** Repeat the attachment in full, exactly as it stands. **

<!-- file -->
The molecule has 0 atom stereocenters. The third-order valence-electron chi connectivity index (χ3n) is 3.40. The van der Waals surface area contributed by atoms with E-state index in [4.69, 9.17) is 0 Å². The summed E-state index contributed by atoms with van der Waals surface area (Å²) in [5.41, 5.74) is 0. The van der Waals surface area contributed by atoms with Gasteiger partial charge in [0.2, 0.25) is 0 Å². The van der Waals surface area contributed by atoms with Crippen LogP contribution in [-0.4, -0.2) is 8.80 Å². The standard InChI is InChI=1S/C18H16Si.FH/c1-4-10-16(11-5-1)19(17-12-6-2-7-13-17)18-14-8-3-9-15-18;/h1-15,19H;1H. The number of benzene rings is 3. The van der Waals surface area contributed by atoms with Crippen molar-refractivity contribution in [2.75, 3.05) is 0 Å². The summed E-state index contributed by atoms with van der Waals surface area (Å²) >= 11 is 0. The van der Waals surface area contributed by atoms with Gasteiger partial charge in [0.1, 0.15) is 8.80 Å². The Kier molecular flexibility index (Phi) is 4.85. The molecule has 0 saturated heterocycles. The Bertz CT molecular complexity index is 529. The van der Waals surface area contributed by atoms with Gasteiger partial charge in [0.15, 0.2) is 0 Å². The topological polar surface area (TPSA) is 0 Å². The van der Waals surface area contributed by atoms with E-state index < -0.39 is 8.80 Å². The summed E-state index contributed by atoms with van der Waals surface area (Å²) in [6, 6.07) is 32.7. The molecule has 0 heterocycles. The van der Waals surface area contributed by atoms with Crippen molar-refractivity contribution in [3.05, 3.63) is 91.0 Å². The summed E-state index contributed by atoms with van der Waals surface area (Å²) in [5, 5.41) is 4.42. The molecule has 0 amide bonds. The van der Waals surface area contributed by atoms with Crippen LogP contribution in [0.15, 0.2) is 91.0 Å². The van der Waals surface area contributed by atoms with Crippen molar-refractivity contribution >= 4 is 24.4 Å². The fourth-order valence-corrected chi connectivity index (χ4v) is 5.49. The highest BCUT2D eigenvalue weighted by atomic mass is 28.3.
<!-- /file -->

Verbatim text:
The molecule has 0 atom stereocenters. The third-order valence-electron chi connectivity index (χ3n) is 3.40. The van der Waals surface area contributed by atoms with E-state index in [4.69, 9.17) is 0 Å². The summed E-state index contributed by atoms with van der Waals surface area (Å²) in [5.41, 5.74) is 0. The van der Waals surface area contributed by atoms with Gasteiger partial charge in [0.2, 0.25) is 0 Å². The van der Waals surface area contributed by atoms with Crippen LogP contribution in [-0.4, -0.2) is 8.80 Å². The standard InChI is InChI=1S/C18H16Si.FH/c1-4-10-16(11-5-1)19(17-12-6-2-7-13-17)18-14-8-3-9-15-18;/h1-15,19H;1H. The number of benzene rings is 3. The van der Waals surface area contributed by atoms with Crippen molar-refractivity contribution in [2.75, 3.05) is 0 Å². The summed E-state index contributed by atoms with van der Waals surface area (Å²) >= 11 is 0. The van der Waals surface area contributed by atoms with Gasteiger partial charge in [0.1, 0.15) is 8.80 Å². The Kier molecular flexibility index (Phi) is 4.85. The molecule has 0 saturated heterocycles. The Bertz CT molecular complexity index is 529. The van der Waals surface area contributed by atoms with Gasteiger partial charge in [0.15, 0.2) is 0 Å². The topological polar surface area (TPSA) is 0 Å². The van der Waals surface area contributed by atoms with E-state index < -0.39 is 8.80 Å². The summed E-state index contributed by atoms with van der Waals surface area (Å²) in [6, 6.07) is 32.7. The molecule has 0 heterocycles. The van der Waals surface area contributed by atoms with Crippen molar-refractivity contribution in [3.05, 3.63) is 91.0 Å². The summed E-state index contributed by atoms with van der Waals surface area (Å²) in [5, 5.41) is 4.42. The molecule has 0 amide bonds. The van der Waals surface area contributed by atoms with Crippen LogP contribution in [0.15, 0.2) is 91.0 Å². The van der Waals surface area contributed by atoms with Crippen molar-refractivity contribution >= 4 is 24.4 Å². The fourth-order valence-corrected chi connectivity index (χ4v) is 5.49. The highest BCUT2D eigenvalue weighted by atomic mass is 28.3.